Tomorrow, my head is down. My eyes are open. And I am building.

Toward peace and freedom,

-Erik Voorhees

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Brad Wheeler    296

Mod note: Merged threads "MT.Gox GONE ? any comments ?" and "Mt. Gox is Gone - by Erik Voorhees" because they are related --> moved this merged thread to General Discussion.

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Todd Erickson    212

What information do we have that they are actually "gone"?

 

Last I heard, they were moving locations and very close to re-enabling transfers.

 

Seems like they could be moving web servers and/or preparing to implement their revised platform. So couldnt this be the early stages of a new launch?

 

YES - it seems ominous, but I guess I waiting for more "concrete" proof.

 

Boy I must be an optimist

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I had (almost) everything on Gox. For me it was that I have no strength to carry on with bitcoin. I stay connected to the project but I need a long break. Certainly some years.

It's my fault. The warnings were there, but I did not want to see. I've waited too long. Even stupid keep all bitcoins on a 3dth party service. But I've just started so with Bitcoins at the End of 2012

and I had not changed it to this day.

 

It's only money. Although in my case a lot of money. Nearly all my bitcoin money.

 

Perhaps still something develops:

http://de.scribd.com...-Strategy-Draft

 

What you think? Maybe not realistic. People are glad to get rid of Gox.

 

Very sad at the moment. Must think of something else. A very hard lesson.

 

I will come back later to read your answers.

 

EDIT: I did not take part in this crazy speculations, that determined the trading at the end.

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David R Allen    318

 

Very sad at the moment. Must think of something else. A very hard lesson.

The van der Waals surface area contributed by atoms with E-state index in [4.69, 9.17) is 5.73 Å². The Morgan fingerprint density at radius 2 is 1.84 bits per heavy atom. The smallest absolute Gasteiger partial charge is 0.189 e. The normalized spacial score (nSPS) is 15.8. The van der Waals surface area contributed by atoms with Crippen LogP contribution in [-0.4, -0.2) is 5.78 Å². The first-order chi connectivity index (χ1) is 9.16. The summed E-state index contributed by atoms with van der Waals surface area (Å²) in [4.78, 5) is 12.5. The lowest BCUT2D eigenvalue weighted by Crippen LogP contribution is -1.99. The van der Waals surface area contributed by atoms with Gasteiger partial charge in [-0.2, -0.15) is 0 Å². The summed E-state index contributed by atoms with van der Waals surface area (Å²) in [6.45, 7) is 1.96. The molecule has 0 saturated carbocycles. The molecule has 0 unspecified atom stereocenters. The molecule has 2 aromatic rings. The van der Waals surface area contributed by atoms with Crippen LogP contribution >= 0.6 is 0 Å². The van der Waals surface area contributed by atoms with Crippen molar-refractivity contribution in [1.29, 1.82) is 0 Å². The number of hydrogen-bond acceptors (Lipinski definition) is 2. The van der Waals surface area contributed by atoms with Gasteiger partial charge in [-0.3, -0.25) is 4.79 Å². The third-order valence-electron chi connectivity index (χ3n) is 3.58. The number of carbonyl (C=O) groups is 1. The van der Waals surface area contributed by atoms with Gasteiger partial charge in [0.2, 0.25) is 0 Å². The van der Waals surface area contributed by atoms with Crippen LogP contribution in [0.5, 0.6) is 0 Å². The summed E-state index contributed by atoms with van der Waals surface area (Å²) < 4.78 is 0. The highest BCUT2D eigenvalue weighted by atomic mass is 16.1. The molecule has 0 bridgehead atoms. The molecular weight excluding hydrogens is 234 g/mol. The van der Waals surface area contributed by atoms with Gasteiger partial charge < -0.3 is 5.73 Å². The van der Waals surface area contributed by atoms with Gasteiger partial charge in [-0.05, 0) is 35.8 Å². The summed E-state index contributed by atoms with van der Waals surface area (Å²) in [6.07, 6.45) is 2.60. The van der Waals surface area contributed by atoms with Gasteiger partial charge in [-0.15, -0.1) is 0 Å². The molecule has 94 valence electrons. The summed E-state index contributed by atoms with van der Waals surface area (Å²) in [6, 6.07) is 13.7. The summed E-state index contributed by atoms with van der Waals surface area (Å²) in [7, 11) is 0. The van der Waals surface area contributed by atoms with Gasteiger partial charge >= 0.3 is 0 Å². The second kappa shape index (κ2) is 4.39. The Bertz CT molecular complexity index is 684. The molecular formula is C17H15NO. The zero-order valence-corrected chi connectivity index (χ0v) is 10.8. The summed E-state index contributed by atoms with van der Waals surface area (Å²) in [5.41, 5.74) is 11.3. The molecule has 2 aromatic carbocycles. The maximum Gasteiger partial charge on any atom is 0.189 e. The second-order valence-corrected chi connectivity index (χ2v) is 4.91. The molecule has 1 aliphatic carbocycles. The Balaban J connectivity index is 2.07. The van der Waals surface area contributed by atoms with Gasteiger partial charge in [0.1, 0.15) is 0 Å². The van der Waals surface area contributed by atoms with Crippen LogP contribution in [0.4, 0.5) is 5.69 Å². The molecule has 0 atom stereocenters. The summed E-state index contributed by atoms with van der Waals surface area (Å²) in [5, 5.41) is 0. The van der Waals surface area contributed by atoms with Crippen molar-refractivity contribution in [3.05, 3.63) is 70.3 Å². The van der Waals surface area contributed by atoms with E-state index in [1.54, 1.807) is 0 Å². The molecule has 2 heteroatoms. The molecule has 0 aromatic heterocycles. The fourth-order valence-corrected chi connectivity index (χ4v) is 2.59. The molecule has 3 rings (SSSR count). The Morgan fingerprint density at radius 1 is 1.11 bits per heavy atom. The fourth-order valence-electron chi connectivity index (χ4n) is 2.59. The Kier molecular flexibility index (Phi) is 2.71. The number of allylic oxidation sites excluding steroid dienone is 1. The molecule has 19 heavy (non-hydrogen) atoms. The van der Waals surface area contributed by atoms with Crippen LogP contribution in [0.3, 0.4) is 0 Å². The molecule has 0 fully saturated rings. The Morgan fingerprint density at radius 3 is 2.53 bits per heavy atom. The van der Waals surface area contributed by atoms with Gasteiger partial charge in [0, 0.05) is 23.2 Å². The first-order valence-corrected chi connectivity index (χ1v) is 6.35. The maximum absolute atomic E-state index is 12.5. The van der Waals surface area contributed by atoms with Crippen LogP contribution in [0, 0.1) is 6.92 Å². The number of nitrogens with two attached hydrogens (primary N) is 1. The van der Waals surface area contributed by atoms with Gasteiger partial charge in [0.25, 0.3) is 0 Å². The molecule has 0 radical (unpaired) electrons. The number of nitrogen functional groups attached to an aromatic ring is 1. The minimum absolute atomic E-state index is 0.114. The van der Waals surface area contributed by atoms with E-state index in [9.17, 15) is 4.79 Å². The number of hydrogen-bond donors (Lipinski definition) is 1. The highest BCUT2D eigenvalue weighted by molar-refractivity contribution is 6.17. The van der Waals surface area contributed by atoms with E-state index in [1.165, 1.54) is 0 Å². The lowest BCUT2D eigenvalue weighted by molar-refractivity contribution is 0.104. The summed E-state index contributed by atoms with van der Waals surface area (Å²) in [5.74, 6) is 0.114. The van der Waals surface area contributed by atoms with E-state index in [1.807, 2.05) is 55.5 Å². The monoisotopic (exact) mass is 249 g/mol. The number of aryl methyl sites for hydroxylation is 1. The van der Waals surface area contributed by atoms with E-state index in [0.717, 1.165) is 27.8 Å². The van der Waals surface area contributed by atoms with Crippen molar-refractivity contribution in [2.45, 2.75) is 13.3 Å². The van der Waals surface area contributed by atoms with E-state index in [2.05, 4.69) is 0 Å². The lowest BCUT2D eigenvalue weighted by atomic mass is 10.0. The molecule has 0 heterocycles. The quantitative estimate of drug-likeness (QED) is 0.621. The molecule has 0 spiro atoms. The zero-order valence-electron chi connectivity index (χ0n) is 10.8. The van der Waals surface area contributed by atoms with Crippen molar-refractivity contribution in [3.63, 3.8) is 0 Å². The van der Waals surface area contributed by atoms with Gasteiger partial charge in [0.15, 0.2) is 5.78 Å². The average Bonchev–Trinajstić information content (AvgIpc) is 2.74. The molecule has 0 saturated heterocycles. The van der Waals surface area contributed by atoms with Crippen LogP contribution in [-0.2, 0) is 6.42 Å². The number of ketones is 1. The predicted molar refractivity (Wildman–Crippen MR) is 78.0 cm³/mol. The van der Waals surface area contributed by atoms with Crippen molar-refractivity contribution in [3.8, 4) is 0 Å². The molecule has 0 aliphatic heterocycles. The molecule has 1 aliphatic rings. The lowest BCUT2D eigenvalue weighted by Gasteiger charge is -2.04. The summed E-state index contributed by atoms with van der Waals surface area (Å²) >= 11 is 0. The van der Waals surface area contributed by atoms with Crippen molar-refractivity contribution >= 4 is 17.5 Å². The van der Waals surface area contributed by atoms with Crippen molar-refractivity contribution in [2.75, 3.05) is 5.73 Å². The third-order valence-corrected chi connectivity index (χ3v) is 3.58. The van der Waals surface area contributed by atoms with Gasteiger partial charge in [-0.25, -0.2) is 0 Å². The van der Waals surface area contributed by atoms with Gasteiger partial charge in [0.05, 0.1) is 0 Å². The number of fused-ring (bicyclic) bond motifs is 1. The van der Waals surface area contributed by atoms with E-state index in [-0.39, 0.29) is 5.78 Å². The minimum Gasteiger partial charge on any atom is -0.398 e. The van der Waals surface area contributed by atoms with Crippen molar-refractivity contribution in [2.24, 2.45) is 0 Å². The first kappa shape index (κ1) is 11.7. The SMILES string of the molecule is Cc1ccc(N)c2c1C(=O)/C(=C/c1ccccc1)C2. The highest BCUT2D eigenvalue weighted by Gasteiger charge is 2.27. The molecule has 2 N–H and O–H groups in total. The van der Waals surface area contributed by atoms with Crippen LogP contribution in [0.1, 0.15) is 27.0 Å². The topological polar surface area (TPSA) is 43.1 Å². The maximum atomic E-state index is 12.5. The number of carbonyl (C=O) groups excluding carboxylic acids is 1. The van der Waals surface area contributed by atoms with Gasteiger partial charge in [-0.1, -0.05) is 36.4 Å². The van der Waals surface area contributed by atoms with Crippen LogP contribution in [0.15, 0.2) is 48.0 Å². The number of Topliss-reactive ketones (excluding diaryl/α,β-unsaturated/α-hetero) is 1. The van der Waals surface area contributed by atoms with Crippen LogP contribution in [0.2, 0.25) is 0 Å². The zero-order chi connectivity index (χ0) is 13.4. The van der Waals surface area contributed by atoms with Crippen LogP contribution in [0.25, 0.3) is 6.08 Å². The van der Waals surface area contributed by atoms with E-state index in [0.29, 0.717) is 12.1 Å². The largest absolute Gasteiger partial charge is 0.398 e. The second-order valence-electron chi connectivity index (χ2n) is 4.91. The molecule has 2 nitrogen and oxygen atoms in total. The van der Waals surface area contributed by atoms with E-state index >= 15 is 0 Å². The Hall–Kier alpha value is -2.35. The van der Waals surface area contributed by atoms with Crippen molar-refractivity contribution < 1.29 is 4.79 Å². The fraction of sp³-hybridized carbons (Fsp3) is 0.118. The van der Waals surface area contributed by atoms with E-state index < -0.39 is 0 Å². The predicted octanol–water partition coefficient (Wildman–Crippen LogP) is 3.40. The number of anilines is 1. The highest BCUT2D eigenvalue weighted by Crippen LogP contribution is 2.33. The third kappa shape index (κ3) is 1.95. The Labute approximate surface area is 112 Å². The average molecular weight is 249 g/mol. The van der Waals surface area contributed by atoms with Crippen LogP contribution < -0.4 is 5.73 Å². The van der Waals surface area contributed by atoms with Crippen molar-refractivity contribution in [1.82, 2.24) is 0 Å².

I will come back later to read your answers.

 

In times of financial trouble I have always been able to remember what is really valuable to me.

Granted, I have never gone hungry, lost the roof over my head or done without the Canadian medical system.

I remind myself I am grateful for every breath I take, every day I wake and for the people in my life who do not measure me by what I have in my pocket, but by who I am as a person.

 

Oliver, from a small town on the west coast of Canada, I understand your sadness and I sincerely wish your quick recovery from this financial setback.

 

Stay the course.

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What information do we have that they are actually "gone"?

 

Last I heard, they were moving locations and very close to re-enabling transfers.

 

Seems like they could be moving web servers and/or preparing to implement their revised platform. So couldnt this be the early stages of a new launch?

 

YES - it seems ominous, but I guess I waiting for more "concrete" proof.

 

Boy I must be an optimist

 

Shutting down a multi-millionaire website without any notice about that to its customers is way more than a concrete proof, is a death sentence.

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Todd Erickson    212

Well - Maybe there is still hope.

 

This just appeared on their web site:

-------

Dear MtGox Customers,

In the event of recent news reports and the potential repercussions on MtGox's operations and the market, a decision was taken to close all transactions for the time being in order to protect the site and our users. We will be closely monitoring the situation and will react accordingly.

Best regards,

MtGox Team

--------

 

Mark is still trying to protect his customers....

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Tim Cotten    7